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Almost half a century after he made a documentary about director John Ford, Peter Bodganovich is back with his second look at a classic filmmaker. “The Great Buster: A Celebration,” in which the director of “The Last Picture Show” and “What’s Up, Doc?” follows the life and career of pioneering silent comic and peerless stuntman Buster Keaton, opens on Friday at the Nuart in Los Angeles.

Featuring abundant Keaton footage, from the classic boulder chase in “Seven Chances” to television commercials he made near the end of his life, “The Great Buster” also finds Bogdanovich talking about Keaton with a potpourri of fans that includes Quentin Tarantino, Mel Brooks, Werner Herzog and Johnny Knoxville.

The film is structured chronologically, with one big exception: When it gets to 1923, when Keaton began a string of 10 landmark features that included “The General” and “Steamboat Bill, Jr.,” it jumps forward six years and saves the best stuff for last.

Bogdanovich, who was also instrumental in Netflix’s recent completion of the early ’70s Orson Welles movie “The Other Side of Midnight,” spoke to TheWrap about Keaton, old movies and why he’s not worried about the demise of the video store.

You haven’t done a documentary on a filmmaker since “Directed by John Ford” in 1971, have you?
I did John Ford, that’s right. And then I didn’t do a documentary until Tom Petty [“Runnin’ Down a Dream” in 2007]. Won a Grammy for that. I’m very proud of it.

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So why do one on Buster Keaton?
Charles Cohen financed it. He owns the rights to the ’20s pictures, which is all the good stuff, and he asked me if I would be interested in doing a documentary on Keaton. I said yeah, and it was as simple as that. I loved Keaton. He was one of the two people that were alive in my lifetime that I didn’t meet, that I wanted to: Buster Keaton and Noel Coward.

Did you pass up chances to meet them?
With Keaton, I was just trying to find out where he was, and he died. We lived not that far away from each other in the Valley, and I was trying to find him. That was a near miss.

I definitely had a chance to meet Noel Coward, and it was sort of stupid of me. I was in Vevey in Switzerland, shooting “Daisy Miller,” and he was just up the mountain there. I thought, “Well, he’s not going to want to meet some young American director, why should I bother him?”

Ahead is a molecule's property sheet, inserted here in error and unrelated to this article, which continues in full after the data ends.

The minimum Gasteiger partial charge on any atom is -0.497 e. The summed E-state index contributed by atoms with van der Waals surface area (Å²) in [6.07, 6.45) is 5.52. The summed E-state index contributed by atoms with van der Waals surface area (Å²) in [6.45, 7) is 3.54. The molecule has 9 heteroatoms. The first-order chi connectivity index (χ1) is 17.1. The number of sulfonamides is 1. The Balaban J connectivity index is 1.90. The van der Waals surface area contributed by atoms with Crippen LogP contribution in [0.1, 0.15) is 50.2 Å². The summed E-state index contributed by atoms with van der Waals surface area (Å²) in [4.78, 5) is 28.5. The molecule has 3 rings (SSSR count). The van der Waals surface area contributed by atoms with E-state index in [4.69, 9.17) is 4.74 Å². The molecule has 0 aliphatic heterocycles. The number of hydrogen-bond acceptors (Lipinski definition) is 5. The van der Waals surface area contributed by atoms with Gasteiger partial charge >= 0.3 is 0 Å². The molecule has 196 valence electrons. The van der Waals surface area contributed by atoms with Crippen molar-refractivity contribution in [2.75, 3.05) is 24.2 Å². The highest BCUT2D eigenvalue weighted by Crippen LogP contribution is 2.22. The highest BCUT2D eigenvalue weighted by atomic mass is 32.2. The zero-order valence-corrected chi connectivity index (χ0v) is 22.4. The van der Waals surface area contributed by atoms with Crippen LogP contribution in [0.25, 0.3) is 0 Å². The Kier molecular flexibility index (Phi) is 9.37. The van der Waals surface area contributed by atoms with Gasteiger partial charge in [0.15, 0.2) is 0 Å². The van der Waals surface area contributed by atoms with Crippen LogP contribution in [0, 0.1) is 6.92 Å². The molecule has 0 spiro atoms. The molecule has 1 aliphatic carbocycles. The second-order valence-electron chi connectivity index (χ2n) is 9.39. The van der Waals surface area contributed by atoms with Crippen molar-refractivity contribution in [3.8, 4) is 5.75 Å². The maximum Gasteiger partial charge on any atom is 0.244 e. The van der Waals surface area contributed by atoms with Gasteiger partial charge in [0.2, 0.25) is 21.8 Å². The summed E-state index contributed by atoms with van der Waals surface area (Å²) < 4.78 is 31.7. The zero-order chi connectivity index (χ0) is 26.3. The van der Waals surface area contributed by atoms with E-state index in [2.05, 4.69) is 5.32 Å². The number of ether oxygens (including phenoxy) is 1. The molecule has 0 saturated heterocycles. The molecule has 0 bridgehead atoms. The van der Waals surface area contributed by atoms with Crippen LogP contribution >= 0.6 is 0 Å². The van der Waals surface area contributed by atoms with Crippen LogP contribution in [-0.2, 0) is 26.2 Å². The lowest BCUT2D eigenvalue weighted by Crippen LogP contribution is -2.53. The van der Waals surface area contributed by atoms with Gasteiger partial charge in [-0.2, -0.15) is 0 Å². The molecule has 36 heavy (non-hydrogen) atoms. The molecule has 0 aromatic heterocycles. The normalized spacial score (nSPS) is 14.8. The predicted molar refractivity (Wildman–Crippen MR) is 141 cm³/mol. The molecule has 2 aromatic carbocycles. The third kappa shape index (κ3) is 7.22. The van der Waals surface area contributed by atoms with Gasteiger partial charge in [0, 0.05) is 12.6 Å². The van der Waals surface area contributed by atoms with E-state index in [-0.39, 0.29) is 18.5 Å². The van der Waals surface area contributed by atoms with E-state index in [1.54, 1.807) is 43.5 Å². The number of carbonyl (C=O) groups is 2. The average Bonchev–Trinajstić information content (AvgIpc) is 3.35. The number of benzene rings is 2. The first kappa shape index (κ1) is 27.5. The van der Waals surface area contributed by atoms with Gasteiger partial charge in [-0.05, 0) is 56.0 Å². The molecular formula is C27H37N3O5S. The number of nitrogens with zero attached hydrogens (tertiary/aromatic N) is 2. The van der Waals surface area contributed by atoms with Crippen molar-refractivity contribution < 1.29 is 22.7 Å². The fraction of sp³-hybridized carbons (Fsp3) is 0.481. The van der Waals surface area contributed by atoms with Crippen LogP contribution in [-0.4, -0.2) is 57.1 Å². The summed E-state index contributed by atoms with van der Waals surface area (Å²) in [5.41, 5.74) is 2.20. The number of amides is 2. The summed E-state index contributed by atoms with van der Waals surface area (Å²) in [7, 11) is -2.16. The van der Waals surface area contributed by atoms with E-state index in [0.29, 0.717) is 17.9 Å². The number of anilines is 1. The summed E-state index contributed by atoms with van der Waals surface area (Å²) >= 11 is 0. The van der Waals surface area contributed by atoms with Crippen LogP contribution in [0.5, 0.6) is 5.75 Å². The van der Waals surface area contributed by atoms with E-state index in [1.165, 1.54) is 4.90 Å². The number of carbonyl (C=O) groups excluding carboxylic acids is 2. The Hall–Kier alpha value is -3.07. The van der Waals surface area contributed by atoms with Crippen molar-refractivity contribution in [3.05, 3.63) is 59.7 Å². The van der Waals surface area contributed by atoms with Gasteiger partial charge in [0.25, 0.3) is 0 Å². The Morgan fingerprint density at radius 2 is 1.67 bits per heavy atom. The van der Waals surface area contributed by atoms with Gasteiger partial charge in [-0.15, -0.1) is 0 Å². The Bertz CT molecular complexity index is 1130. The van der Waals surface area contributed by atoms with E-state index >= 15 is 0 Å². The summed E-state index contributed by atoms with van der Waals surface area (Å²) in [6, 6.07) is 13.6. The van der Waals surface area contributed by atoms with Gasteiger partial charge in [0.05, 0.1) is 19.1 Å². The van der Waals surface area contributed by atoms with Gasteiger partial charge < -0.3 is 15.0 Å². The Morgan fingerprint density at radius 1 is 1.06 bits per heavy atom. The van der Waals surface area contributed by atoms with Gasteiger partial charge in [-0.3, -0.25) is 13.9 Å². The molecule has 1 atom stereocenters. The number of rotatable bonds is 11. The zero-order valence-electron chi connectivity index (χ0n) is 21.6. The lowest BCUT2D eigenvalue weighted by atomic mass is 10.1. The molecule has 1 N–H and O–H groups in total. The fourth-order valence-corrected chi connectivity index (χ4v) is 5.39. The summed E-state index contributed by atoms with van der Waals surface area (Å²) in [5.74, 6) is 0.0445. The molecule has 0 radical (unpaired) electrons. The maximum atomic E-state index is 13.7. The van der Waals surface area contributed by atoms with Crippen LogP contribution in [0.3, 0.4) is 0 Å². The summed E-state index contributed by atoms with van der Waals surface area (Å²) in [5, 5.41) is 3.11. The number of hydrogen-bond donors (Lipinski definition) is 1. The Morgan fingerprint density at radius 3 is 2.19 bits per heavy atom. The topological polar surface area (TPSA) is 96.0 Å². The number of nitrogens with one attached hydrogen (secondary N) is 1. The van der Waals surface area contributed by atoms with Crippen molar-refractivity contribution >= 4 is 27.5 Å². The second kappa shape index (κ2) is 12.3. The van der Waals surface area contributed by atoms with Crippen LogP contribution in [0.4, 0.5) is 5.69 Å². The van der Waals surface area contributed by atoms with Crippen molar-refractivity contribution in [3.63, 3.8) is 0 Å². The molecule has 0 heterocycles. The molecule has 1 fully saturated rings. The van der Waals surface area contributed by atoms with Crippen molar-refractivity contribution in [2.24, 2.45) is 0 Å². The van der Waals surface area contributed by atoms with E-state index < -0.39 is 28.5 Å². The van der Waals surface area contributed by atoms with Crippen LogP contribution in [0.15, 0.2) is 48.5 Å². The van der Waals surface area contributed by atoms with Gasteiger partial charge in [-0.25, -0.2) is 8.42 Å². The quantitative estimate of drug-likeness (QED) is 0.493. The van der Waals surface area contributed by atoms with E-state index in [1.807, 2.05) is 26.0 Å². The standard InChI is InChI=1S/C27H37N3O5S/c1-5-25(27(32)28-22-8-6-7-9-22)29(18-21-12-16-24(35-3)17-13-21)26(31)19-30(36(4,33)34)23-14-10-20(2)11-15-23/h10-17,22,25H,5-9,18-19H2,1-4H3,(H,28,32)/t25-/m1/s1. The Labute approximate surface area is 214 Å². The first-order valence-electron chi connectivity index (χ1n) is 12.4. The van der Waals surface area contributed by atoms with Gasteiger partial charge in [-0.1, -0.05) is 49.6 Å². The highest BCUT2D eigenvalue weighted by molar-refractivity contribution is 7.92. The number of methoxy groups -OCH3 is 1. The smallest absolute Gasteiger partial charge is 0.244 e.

But he died about a year later, and about a year after that I met his executor, Graham Payn, because Audrey Hepburn and I were talking about doing “Private Lives” on Broadway. And Graham said, “You know, one of the last films that Noel saw was ‘Paper Moon,’ and he loved it.”

And I thought, “S—.” I would like to have heard him say that.

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Do you remember your first exposure to Keaton?
I’ve been a fan of Keaton’s since I was about 5 years old. My father, who was quite a bit older than my mother, grew up with silent pictures. Sound didn’t come in until my father was 30. So he took me to the Museum of Modern Art in New York to see a lot of silent films. The first movies I saw, really, were silent pictures: Keaton, Chaplin, Griffith, Harold Lloyd, those people.

I loved Keaton. In fact, when I made the chase sequence in “What’s Up, Doc,” I said, “This is a Buster Keaton chase.” There were only a couple of jokes we stole from Keaton, I think, but the idea was sort of Keaton-esque.

I assume you started the film with a pretty good idea of the story that you’re going to tell. Did it change much in the making?
Well, I don’t know where I got this idea, but it was the one good idea that I had, which was to end with the features. And the reason I did that was the old showbiz axiom, “Leave ‘em laughing.” With Buster Keaton, I didn’t want to leave them sad. And his life was kind of sad toward the end, although he was happily married, which I think saved his life. But he smoked a lot, didn’t take care of himself.

Luckily, the Venice Film Festival had celebrated him a year before he died, so I could use that in the plot to bring the features back.

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It’s tricky, though, when you’re going through the chronology and then you get to the great features and say, “We’ll come back to these later.”

You have to trust that the audience will say, “OK, you can skip the good stuff.”
Well, you know, I did it with complete authority. [Laughs] And I thought they would have to just accept it. And also, I think the fact that I was doing the narration and I made the picture sort of worked. I would usually hire somebody to do the narration, but I felt it was so personal that I could make it more personal by narrating it.